Taking the golf world by surprise this past November, the USGA proposed a controversial decision to prohibit anchored strokes starting in 2016. While it may surprise the recreational college golfer, many tour pros have anchored putters over the past 30 years, and thus USGA’s decision “makes sense” in that various other forms of putting—including Sam Snead’s croquet-style in the 60’s—have been banned by the USGA over time. Will the decision affect college golf? The recent major successes of belly-putter using Keegan Bradley, Web Simpson, and Ernie Els makes us wonder if anchoring the putter against one’s body provides an unfair advantage. Anchored putting should never have been legal; however, because it has become a part of the game, the rippling effects of the ban may do more harm than good. Will it affect college golf?
Why would they ban anchored putting anyways? If anchoring provided a legitimate advantage, then why do none of the top 20 putters according to "The PGA Tour's Most Reliable Putting Statistic") on tour do so? USGA, the executive director of the USGA, explained “The player's challenge is to control the movement of the entire club in striking the ball, and anchoring the club alters the nature of that challenge.” The reason why many of the top putters don’t anchor is because golfers don’t begin their careers with long putters. For most, a switch to the belly putter is prompted by the yips, an inexplicable loss of motor skills often exacerbated by pressure in tournament play. The mental cause of a yip can be mitigated by by gaining comfort and security in resting the top of the putter grip against one’s body. It comes as no surprise, therefore, that the best putters don’t anchor because they likely struggled with “regular” putting; and there lies the reason why they switched to an unconventional putting technique in the first place.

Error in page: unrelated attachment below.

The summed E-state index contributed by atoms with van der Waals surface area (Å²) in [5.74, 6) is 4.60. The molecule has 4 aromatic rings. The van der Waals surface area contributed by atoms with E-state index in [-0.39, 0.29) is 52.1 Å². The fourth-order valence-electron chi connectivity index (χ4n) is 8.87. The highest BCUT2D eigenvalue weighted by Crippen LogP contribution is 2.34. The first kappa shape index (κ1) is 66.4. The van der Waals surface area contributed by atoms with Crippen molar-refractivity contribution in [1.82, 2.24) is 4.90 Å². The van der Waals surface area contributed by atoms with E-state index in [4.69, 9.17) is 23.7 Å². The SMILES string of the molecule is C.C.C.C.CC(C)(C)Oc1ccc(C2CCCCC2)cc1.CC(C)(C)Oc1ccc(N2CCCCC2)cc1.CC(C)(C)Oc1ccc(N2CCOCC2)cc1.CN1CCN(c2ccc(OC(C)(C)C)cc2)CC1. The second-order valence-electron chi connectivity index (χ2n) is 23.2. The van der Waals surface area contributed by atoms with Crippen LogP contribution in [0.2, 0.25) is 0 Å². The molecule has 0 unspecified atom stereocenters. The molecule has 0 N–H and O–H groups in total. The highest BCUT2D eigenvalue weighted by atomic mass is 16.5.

As a golf entrepreneur, I support initiatives to grow the game. Take the PGA’s Tee it Forward program which encourages golfers to play a course at a length aligned with their average driving distance. The PGA and USGA teamed up on this initiative to make the game more easy and fun for the recreational golfer. Unfortunately, the number of golfers in the United States has declined over the last 10 years. A big reason why people quit or are intimated to learn the game is because golf takes a lot of skill, time, and money to get good. Golfers have spent millions of dollars on “unconventional putters” to help improve their games. If anchored putting is banned, golf companies (even roaring Taylor Made) will take a hit to the bottom line as entire product lines within the putting category will get cancelled. For these reasons:
1) Golf needs to be more fun and easy
2) The golf industry is shrinking, why make it smaller?
3) It’s been “legal” over 30 years!
I disagree with the ban. However, I do understand the arguments for the ban, but agree with the PGA's stance against it—golf needs all the help it can get. And while I may putt left hand low, whichever way the decision goes, I won’t be anchoring my Scotty!
**Mike Belkin is a Co-Founder of Nextgengolf. Contact Mike on Twitter @MikeBelkin11